If there’s pesto left over, spoon it into a jar and top with a thin layer of oil before sealing. Eat the pesto on toast with ricotta, toss it through broad beans or potato salad, and serve it with grilled lamb chops and fetta.
Blanching the parsley ensures that the pesto stays a vibrant green.
Bring a small pot of water to the boil, add the parsley and allow to cook for 30 seconds before draining well.
Place parsley, basil, mint, almonds, parmesan, garlic and olive oil into a food processor or blender and blitz to a smooth, thick paste.
Season with salt and a generous amount of freshly ground black pepper.
Cook linguine according to packet directions. Drain and return to hot saucepan with most of the pesto and a dash of milk. Season and serve immediately, crumbling ricotta over the top, garnishing with a few extra mint leaves and a drizzle of olive oil.
The humble chicken thigh is the tastiest part of the bird because it does all the work, meaning the flesh is a little darker than the breast. It’s also rather fatty, which is the secret to all that flavour. I always buy them with skin on and cook them without oil in a searing hot pan. In 15 to 20 minutes your house will be filled with the glorious scent of caramelised chicken and the thighs will be crispy, crunchy and cooked through.
Place a large, heavy frypan over high heat for 4 minutes then add the seasoned chicken thighs, skin-side down. Cook for 8 minutes over medium heat then turn over and cover with a piece of baking paper. Weight down the chicken pieces with another saucepan and cook for a further 6 minutes. Remove the paper and extra pan. Flip the chicken skin-side down again to crisp the skin for another couple of minutes. Absorb some of the fat with paper towels, then drizzle with nam jim. Remove from pan and pile onto a platter.
To make the salad, cut the wombok into wedges and arrange on a platter. Toss the herbs with the shallots, chilli, fish sauce, lime juice, half the crispy shallots and half the peanuts. Pile this herb mixture over the wombok wedges. Sprinkle with the remaining nuts and crispy shallots. Drop on the extra lime wedges. Serve the salad with the chicken, steamed rice, and a big dipping dish of my nam jim. Giant prawn crackers are a nice addition too.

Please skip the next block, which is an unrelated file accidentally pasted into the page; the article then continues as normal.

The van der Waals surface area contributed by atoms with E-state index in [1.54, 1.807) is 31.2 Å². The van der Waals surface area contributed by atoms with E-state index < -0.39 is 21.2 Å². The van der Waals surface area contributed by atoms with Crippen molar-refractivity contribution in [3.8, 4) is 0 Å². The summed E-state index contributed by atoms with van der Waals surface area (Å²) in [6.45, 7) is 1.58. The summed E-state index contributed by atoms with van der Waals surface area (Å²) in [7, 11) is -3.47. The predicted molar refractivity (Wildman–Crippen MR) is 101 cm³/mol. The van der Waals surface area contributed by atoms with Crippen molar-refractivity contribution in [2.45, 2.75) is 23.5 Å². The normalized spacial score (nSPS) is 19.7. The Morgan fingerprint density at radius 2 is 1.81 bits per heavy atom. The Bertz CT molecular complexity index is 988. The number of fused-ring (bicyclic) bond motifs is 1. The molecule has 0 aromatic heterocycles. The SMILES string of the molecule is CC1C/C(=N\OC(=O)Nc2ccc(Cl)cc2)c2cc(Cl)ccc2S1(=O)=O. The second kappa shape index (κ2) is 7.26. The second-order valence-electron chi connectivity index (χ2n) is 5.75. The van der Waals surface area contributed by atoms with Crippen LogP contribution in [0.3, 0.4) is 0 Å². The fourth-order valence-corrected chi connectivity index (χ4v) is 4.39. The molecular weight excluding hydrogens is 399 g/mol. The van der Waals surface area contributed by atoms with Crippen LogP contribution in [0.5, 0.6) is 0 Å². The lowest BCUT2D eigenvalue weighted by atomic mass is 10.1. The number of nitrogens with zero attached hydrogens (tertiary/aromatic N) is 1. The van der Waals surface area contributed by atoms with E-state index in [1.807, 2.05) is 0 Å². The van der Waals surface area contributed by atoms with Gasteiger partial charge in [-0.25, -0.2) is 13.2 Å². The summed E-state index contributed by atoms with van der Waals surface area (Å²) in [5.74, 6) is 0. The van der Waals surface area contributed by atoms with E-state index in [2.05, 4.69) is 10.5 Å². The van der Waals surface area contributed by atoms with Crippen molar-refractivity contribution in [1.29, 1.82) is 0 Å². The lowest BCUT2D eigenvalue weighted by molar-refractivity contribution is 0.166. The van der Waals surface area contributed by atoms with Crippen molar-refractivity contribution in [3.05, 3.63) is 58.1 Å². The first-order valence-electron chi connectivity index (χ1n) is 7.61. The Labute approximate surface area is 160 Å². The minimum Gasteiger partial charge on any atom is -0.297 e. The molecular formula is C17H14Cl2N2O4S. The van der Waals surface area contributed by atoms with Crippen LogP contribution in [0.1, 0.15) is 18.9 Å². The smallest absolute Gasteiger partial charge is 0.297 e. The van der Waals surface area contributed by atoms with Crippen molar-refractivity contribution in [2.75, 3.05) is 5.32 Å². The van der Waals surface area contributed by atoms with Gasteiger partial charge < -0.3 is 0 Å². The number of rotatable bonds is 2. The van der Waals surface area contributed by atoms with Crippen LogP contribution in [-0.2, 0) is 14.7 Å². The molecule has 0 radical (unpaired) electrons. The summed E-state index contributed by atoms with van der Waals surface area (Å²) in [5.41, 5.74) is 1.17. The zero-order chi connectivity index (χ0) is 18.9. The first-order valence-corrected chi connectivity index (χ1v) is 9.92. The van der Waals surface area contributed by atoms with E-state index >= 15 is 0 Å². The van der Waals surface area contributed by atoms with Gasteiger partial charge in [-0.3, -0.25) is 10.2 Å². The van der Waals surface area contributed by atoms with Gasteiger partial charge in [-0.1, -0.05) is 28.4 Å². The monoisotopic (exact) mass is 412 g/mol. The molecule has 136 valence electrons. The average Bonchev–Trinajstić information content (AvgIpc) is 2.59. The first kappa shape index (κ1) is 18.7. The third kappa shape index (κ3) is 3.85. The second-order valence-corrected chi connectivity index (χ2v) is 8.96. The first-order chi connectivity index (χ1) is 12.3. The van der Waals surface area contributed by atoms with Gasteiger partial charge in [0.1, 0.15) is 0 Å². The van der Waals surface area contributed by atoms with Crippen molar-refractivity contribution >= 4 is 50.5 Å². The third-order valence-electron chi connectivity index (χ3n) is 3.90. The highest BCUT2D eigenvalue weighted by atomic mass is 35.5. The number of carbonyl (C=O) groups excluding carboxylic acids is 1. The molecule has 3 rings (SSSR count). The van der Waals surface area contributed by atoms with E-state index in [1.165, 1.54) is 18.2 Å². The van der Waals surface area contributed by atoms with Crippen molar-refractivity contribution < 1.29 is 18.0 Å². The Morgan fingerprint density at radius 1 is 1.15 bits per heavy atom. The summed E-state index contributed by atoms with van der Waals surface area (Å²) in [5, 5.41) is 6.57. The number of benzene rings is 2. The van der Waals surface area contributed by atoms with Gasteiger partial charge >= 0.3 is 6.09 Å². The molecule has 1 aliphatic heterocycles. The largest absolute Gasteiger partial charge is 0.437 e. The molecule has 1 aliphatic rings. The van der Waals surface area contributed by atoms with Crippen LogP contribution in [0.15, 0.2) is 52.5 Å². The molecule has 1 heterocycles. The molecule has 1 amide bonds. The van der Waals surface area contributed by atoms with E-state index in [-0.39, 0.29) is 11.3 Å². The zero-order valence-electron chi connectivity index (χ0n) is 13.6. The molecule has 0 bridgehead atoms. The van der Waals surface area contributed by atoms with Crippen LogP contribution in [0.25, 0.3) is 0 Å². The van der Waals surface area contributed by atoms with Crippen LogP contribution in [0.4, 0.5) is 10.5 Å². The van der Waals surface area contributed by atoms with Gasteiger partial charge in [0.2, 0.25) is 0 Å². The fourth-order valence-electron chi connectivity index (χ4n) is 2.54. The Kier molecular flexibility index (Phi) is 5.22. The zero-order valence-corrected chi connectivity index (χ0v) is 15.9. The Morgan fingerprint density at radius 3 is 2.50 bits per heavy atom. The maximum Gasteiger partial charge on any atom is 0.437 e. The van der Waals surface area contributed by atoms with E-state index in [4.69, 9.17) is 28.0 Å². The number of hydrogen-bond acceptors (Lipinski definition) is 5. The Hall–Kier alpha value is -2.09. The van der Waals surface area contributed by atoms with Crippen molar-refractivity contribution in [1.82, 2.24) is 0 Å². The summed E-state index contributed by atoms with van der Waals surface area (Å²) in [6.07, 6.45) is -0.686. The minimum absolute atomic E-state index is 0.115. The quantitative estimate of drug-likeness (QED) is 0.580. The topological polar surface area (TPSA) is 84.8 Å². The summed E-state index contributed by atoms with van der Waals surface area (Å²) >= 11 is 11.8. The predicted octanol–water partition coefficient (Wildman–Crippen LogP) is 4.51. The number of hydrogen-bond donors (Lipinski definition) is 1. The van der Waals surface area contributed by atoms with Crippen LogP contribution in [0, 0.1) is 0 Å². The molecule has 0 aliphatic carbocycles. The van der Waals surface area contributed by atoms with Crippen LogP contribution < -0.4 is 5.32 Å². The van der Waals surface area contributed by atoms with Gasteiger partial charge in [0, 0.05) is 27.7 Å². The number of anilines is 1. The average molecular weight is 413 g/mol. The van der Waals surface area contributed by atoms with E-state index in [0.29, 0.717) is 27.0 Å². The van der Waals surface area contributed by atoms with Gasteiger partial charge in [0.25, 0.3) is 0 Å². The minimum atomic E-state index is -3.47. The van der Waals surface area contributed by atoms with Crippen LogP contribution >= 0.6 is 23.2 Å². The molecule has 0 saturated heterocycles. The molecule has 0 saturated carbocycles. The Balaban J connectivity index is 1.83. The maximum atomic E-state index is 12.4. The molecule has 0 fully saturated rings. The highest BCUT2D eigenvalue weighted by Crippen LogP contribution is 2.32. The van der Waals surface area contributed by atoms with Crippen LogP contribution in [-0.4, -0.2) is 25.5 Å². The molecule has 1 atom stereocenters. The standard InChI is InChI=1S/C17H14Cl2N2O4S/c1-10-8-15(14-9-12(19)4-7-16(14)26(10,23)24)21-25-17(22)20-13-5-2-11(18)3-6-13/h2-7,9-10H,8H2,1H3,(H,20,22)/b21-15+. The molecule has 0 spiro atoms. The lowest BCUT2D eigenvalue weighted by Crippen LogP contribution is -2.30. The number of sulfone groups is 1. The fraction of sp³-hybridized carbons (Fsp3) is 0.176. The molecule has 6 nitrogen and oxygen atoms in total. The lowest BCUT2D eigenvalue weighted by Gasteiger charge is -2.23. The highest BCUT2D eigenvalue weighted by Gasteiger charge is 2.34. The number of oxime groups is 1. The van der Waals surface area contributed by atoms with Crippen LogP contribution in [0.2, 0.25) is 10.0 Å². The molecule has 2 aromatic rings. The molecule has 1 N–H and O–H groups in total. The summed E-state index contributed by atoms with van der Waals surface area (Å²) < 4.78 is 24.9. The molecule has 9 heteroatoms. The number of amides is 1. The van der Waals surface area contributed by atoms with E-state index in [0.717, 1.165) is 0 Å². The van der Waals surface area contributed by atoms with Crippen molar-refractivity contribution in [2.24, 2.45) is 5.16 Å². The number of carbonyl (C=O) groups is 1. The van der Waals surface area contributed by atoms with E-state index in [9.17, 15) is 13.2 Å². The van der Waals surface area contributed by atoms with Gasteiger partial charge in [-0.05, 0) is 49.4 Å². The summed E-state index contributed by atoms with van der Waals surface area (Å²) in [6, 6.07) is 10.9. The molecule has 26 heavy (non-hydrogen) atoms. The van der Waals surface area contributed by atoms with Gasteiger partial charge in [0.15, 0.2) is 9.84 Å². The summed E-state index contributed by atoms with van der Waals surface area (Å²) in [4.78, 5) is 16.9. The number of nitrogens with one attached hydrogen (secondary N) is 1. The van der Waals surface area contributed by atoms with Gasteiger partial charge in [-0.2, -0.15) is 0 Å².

See my nam jim recipe for the dipping sauce.
Every time I make pesto, I reward myself by smearing some on crusty bread, then consider some of the other applications for this key summer condiment. It can be tossed with a splash of cream through any sort of pasta, then topped with a generous handful of grated parmesan or pecorino. It makes a lovely marinade for meat or fish. It’s also the mainstay of the wonderful Salad Genovese, named after Genoa, the Italian town where pesto originated.
These quantities make a decent batch. Give some away or store it in a jar with a layer of oil over the pesto to seal it from the air and stop it oxidising. On the other hand, you can also halve these quantities.
Place the basil, parsley and garlic in a food processor and mix to a rough paste. Season with salt and pepper. Add the oil. Pulse until just mixed then add the pine nuts and parmesan. Pulse until combined then blitz to the desired consistency. I usually like my pesto to be quite textured but you may prefer a smoother paste.
Season again and scoop into jars…and onto that crusty bread!
The salad’s success relies on luscious summer-scented tomatoes practically bursting out of their skins. The superb sweetness and acidity of ripe tomatoes is balanced with good quality olive oil and a touch of vinegar. Great bread is essential too: it has to have good, chewy body so it doesn’t become too soggy. Add to that the herbaceous assault of basil and the nutty, salty sting of parmigiano reggiano and you’ve got a summer winner.
Panzanella is lovely on its own and with baked fish and barbecued steak.
Toast or lightly char the bread, rub it lightly with the garlic, then tear it into chunks. Set aside.
In a large bowl, place the tomatoes, basil, onion, celery, a good grind of pepper, most of the cheese, the oil and vinegar. Add the bread and squeeze it with the other ingredients to evenly distribute the dressing, squashing the tomatoes so their juices soak into the bread.
Allow to stand for 5 minutes then serve, piled into a bowl, and scatter with the rest of the cheese, plus more if desired.
The secret of a great salad is to have all the ingredients fresh, crisp and chilled, and to dress the leaves at the last minute. Make sure your dressing is slightly sharp and perfectly seasoned then toss the salad with just enough dressing to coat the leaves – you don’t want a puddle in the base of the bowl.
Sometimes, I add a handful of baby peas, popped straight from the pod, onto the dressed salad. Chunks of ripe avocado are also great.
For the dressing, put the salt, garlic, shallots and mustard in a little bowl and make a paste with the back of a spoon. Add the lemon juice, vinegar and sugar, then stir. Add the oil and the black pepper, then stir and set aside.
Combine the chilled leaves, herbs and celery in a big bowl and add the dressing. Toss with forked fingers, being careful not to squash the leaves. Tip the dressed salad onto a nice flat platter or into a broad bowl. Add peas and/or avocado chunks, if using.